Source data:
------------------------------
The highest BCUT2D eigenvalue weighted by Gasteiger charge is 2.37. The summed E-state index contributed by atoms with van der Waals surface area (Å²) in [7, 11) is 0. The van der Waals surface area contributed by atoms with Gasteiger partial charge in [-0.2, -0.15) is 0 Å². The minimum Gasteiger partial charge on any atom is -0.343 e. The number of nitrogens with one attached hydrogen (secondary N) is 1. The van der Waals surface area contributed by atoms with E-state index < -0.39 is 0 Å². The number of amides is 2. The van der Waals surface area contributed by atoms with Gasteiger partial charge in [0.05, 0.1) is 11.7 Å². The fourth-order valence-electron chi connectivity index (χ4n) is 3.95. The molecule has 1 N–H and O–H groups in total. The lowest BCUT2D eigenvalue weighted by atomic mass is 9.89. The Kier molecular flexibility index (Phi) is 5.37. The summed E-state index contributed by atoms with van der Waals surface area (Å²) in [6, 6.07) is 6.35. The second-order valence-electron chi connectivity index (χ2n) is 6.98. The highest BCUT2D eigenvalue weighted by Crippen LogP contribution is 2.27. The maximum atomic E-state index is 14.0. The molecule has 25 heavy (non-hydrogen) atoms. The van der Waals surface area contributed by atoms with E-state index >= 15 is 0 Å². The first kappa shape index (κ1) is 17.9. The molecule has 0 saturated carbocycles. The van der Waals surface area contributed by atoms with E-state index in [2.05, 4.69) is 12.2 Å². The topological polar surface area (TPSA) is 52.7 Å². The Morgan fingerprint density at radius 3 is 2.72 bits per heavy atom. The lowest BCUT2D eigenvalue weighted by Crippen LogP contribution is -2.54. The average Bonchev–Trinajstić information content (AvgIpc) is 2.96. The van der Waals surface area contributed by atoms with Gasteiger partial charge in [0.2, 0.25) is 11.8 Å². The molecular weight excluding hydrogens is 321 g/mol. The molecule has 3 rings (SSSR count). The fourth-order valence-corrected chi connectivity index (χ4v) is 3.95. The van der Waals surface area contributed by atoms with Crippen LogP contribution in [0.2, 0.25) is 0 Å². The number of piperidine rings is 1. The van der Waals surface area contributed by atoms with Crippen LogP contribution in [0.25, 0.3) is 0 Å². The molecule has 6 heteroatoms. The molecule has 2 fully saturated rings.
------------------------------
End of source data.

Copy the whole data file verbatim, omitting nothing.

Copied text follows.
The highest BCUT2D eigenvalue weighted by Gasteiger charge is 2.37. The summed E-state index contributed by atoms with van der Waals surface area (Å²) in [7, 11) is 0. The van der Waals surface area contributed by atoms with Gasteiger partial charge in [-0.2, -0.15) is 0 Å². The minimum Gasteiger partial charge on any atom is -0.343 e. The number of nitrogens with one attached hydrogen (secondary N) is 1. The van der Waals surface area contributed by atoms with E-state index < -0.39 is 0 Å². The number of amides is 2. The van der Waals surface area contributed by atoms with Gasteiger partial charge in [0.05, 0.1) is 11.7 Å². The fourth-order valence-electron chi connectivity index (χ4n) is 3.95. The molecule has 1 N–H and O–H groups in total. The lowest BCUT2D eigenvalue weighted by atomic mass is 9.89. The Kier molecular flexibility index (Phi) is 5.37. The summed E-state index contributed by atoms with van der Waals surface area (Å²) in [6, 6.07) is 6.35. The second-order valence-electron chi connectivity index (χ2n) is 6.98. The highest BCUT2D eigenvalue weighted by Crippen LogP contribution is 2.27. The maximum atomic E-state index is 14.0. The molecule has 25 heavy (non-hydrogen) atoms. The van der Waals surface area contributed by atoms with E-state index >= 15 is 0 Å². The first kappa shape index (κ1) is 17.9. The molecule has 0 saturated carbocycles. The van der Waals surface area contributed by atoms with E-state index in [2.05, 4.69) is 12.2 Å². The topological polar surface area (TPSA) is 52.7 Å². The Morgan fingerprint density at radius 3 is 2.72 bits per heavy atom. The lowest BCUT2D eigenvalue weighted by Crippen LogP contribution is -2.54. The average Bonchev–Trinajstić information content (AvgIpc) is 2.96. The van der Waals surface area contributed by atoms with Gasteiger partial charge in [0.2, 0.25) is 11.8 Å². The molecular weight excluding hydrogens is 321 g/mol. The molecule has 3 rings (SSSR count). The fourth-order valence-corrected chi connectivity index (χ4v) is 3.95. The van der Waals surface area contributed by atoms with Crippen LogP contribution in [0.2, 0.25) is 0 Å². The number of piperidine rings is 1. The van der Waals surface area contributed by atoms with Crippen LogP contribution in [0.25, 0.3) is 0 Å². The molecule has 6 heteroatoms. The molecule has 2 fully saturated rings.